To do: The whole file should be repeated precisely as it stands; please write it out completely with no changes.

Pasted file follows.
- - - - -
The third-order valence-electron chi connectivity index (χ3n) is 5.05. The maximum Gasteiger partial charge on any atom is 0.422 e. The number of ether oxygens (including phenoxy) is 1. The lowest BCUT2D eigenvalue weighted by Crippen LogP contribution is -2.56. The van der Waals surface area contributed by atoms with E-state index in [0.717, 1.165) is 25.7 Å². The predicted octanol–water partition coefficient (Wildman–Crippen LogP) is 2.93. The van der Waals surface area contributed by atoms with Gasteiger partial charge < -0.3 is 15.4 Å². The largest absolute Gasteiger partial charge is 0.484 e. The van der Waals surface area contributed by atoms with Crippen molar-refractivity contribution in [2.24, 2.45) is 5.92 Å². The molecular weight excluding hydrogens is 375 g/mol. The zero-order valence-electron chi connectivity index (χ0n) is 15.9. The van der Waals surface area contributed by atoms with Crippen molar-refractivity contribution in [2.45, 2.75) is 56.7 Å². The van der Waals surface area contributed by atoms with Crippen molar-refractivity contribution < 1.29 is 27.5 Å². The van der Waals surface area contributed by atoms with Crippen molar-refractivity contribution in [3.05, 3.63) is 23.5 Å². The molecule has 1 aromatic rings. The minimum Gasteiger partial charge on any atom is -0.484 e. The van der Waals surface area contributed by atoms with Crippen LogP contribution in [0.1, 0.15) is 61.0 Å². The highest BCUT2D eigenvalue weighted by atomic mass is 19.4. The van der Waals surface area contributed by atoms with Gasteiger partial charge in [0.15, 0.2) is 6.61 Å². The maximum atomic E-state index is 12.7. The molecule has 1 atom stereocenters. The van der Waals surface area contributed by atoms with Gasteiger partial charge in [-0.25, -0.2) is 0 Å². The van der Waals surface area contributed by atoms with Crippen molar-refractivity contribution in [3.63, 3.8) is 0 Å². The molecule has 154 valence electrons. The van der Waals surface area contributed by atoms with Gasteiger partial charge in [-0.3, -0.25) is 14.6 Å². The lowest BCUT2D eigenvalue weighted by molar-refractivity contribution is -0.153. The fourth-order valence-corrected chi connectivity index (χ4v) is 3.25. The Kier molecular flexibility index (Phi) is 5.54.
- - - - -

The third-order valence-electron chi connectivity index (χ3n) is 5.05. The maximum Gasteiger partial charge on any atom is 0.422 e. The number of ether oxygens (including phenoxy) is 1. The lowest BCUT2D eigenvalue weighted by Crippen LogP contribution is -2.56. The van der Waals surface area contributed by atoms with E-state index in [0.717, 1.165) is 25.7 Å². The predicted octanol–water partition coefficient (Wildman–Crippen LogP) is 2.93. The van der Waals surface area contributed by atoms with Gasteiger partial charge < -0.3 is 15.4 Å². The largest absolute Gasteiger partial charge is 0.484 e. The van der Waals surface area contributed by atoms with Crippen molar-refractivity contribution in [2.24, 2.45) is 5.92 Å². The molecular weight excluding hydrogens is 375 g/mol. The zero-order valence-electron chi connectivity index (χ0n) is 15.9. The van der Waals surface area contributed by atoms with Crippen molar-refractivity contribution in [2.45, 2.75) is 56.7 Å². The van der Waals surface area contributed by atoms with Crippen molar-refractivity contribution < 1.29 is 27.5 Å². The van der Waals surface area contributed by atoms with Crippen molar-refractivity contribution in [3.05, 3.63) is 23.5 Å². The molecule has 1 aromatic rings. The minimum Gasteiger partial charge on any atom is -0.484 e. The van der Waals surface area contributed by atoms with Crippen LogP contribution in [0.1, 0.15) is 61.0 Å². The highest BCUT2D eigenvalue weighted by atomic mass is 19.4. The van der Waals surface area contributed by atoms with Gasteiger partial charge in [0.15, 0.2) is 6.61 Å². The maximum atomic E-state index is 12.7. The molecule has 1 atom stereocenters. The van der Waals surface area contributed by atoms with Gasteiger partial charge in [-0.25, -0.2) is 0 Å². The van der Waals surface area contributed by atoms with Crippen molar-refractivity contribution in [3.63, 3.8) is 0 Å². The molecule has 154 valence electrons. The van der Waals surface area contributed by atoms with Gasteiger partial charge in [-0.3, -0.25) is 14.6 Å². The lowest BCUT2D eigenvalue weighted by molar-refractivity contribution is -0.153. The fourth-order valence-corrected chi connectivity index (χ4v) is 3.25. The Kier molecular flexibility index (Phi) is 5.54.